It seems that Jamie Cureton has been playing football for ever and it seems that a number of fans wanted Cureton to win the player of the season award for his 16 goals scored as well as his general attitude of being on the last defender to get the ball into the back of the net. Cureton scored another goal in this game and seemed to be enjoying a particularly fruitfulIndian Summer to his career.

The atmosphere was bubbling away although never especially intense. I sensed that a number of fans were looking forward to the Devon Derby on the following Sunday and the chance to inflict more misery on Plymouth Argyle after a particularly wretched season at Home Park. There was also some nervous anticipation wondering whether Exeter would get in the play offs although it was surprisingly played down throughout the match day programme. The play offs were not mentioned in the manager’s notes, which is a welcome change from my own club whose every sniff of a top league finish is treated as international ‘breaking news.’

The match day programme is an impressive read packed full of stats and player ratings, whilst the bottle of Sprite, which was particularly needed on this very warm day, was £1:50 which is the going rate for these drinks in this age of austerity.

5. Comment on getting away from the ground:

Coming away from the ground was very simple. Going down Well Street and York Road into Sidwell Street takes about ten minutes and puts you right into the city centre and it is a very impressive city centre. The bus station is not that far away too on Paris Street. You would retrace your steps to Exeter Central to take your train to a destination further afield. Being not in some random out-of-town shopping centre miles away from the heart of the city, means that St James Park is an easy trip for the football fan, but you need to have some knowledge of where the stadium is in relation to the city. Do not just rely on a particular train to get you to and away from the stadium.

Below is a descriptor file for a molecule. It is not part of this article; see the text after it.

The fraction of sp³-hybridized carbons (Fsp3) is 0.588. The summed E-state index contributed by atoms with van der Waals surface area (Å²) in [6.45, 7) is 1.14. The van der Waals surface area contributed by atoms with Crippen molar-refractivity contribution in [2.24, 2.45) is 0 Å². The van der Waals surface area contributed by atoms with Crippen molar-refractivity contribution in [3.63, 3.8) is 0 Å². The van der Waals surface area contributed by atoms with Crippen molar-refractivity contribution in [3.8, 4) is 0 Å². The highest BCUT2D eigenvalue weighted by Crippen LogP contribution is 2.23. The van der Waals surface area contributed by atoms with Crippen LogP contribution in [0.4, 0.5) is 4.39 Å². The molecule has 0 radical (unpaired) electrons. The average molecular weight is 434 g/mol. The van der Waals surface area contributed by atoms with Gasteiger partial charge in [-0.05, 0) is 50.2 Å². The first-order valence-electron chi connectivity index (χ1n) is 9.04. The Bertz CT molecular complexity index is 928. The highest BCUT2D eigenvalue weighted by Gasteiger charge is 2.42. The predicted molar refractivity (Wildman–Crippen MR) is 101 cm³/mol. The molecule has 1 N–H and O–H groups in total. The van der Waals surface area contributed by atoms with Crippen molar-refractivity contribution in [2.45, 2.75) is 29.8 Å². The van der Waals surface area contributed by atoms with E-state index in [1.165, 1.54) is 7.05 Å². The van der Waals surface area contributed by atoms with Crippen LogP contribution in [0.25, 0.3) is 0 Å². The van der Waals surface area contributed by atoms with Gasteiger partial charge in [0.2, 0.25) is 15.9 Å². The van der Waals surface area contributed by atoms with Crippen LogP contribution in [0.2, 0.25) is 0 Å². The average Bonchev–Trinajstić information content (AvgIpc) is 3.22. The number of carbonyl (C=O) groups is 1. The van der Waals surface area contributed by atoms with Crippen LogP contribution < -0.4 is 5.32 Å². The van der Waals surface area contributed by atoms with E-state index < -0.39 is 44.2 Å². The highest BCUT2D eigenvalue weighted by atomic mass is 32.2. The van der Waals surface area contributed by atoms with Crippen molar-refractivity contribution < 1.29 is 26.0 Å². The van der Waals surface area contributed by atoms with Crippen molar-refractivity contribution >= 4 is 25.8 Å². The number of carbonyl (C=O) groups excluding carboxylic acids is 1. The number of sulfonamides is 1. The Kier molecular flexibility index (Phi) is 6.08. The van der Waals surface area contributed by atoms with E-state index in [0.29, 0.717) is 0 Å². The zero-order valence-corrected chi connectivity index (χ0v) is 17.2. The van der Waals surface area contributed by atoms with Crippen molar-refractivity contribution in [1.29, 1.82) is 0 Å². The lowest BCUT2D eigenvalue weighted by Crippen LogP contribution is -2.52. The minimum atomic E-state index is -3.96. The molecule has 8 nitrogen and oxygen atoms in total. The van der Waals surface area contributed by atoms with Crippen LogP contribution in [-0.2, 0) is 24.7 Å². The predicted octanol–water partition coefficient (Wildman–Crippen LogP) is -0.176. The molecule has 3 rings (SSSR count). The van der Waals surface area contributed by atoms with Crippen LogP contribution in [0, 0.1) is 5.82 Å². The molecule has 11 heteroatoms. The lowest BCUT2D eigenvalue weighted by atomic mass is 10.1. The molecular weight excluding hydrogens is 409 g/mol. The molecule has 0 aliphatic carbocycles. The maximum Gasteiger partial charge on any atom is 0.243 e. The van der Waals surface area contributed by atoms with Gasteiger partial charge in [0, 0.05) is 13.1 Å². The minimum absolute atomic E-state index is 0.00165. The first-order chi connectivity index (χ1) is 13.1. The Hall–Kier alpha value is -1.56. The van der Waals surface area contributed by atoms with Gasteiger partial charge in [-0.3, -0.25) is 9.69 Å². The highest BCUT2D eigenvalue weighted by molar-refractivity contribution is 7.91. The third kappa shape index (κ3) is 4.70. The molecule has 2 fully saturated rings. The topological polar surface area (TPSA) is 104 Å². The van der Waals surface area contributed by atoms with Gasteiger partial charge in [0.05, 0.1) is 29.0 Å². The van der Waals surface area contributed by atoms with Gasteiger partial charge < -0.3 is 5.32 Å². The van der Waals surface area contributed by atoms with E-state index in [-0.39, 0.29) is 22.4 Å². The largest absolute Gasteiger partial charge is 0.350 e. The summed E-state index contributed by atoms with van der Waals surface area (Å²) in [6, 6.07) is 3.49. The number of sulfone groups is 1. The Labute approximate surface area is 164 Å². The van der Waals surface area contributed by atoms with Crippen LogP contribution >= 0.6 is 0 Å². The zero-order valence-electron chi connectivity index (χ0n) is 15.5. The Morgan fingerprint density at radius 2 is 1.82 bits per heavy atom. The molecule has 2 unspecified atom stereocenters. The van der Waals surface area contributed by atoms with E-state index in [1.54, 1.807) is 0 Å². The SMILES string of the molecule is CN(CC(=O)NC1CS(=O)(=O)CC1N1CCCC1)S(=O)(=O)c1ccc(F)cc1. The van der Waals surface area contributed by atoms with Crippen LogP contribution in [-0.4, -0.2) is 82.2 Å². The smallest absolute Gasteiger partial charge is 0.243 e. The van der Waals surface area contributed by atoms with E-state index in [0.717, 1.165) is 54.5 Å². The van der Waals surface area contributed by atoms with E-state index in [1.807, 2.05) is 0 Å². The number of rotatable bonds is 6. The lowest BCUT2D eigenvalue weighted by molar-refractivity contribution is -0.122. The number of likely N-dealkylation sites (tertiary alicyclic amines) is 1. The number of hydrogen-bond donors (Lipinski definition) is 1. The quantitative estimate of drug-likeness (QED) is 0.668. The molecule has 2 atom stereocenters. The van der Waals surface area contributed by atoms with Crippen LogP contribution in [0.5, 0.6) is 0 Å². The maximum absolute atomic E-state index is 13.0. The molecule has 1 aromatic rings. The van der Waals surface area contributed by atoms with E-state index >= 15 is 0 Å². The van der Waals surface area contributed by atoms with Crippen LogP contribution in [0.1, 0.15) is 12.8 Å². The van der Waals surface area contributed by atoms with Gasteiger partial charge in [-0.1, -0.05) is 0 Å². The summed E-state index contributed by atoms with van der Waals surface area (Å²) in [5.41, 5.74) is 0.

6. Summary of overall thoughts of the day out:

I really enjoyed my visit to Exeter City Football Club. To the friends that appreciate that football is played outside of the Champions League, I was waxing lyrically away about my time at St James Park throughout the Friday evening although being directly under the sun for nearly ninety minutes had made me increasingly tired and sleepy.

I would recommend a visit to St James Park when you get a chance. Do not expect St James Park in Exeter to be anything like St James’ Park in Newcastle but this is a club that has not forgotten who its customers are. Away from the fight for the Premiership title, and the glamour Champions League ties between the Spanish giants as well as involving Manchester United, there is good quality football being played across the UK, and clubs that are working hard to establish themselves within the community. The fact that there were a number of younger fans at the game from school through to university age was surely a healthy sign for the future.